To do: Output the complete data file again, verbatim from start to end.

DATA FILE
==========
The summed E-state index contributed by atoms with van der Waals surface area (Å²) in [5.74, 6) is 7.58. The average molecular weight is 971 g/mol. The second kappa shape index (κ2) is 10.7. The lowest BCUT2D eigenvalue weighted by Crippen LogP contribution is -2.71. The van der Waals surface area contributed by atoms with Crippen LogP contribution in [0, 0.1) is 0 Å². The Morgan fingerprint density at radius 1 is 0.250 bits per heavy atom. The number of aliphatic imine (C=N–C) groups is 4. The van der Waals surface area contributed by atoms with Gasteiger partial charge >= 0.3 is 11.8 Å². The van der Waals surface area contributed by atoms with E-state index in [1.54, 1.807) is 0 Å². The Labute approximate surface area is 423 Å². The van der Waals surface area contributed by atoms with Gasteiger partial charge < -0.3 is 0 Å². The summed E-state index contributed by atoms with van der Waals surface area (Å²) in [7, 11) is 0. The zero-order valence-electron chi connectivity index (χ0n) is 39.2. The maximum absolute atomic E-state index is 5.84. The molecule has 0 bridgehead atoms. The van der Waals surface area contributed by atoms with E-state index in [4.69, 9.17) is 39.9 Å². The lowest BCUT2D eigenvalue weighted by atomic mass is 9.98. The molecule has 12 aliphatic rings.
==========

The summed E-state index contributed by atoms with van der Waals surface area (Å²) in [5.74, 6) is 7.58. The average molecular weight is 971 g/mol. The second kappa shape index (κ2) is 10.7. The lowest BCUT2D eigenvalue weighted by Crippen LogP contribution is -2.71. The van der Waals surface area contributed by atoms with Crippen LogP contribution in [0, 0.1) is 0 Å². The Morgan fingerprint density at radius 1 is 0.250 bits per heavy atom. The number of aliphatic imine (C=N–C) groups is 4. The van der Waals surface area contributed by atoms with Gasteiger partial charge >= 0.3 is 11.8 Å². The van der Waals surface area contributed by atoms with E-state index in [1.54, 1.807) is 0 Å². The Labute approximate surface area is 423 Å². The van der Waals surface area contributed by atoms with Gasteiger partial charge < -0.3 is 0 Å². The summed E-state index contributed by atoms with van der Waals surface area (Å²) in [7, 11) is 0. The zero-order valence-electron chi connectivity index (χ0n) is 39.2. The maximum absolute atomic E-state index is 5.84. The molecule has 0 bridgehead atoms. The van der Waals surface area contributed by atoms with E-state index in [4.69, 9.17) is 39.9 Å². The lowest BCUT2D eigenvalue weighted by atomic mass is 9.98. The molecule has 12 aliphatic rings.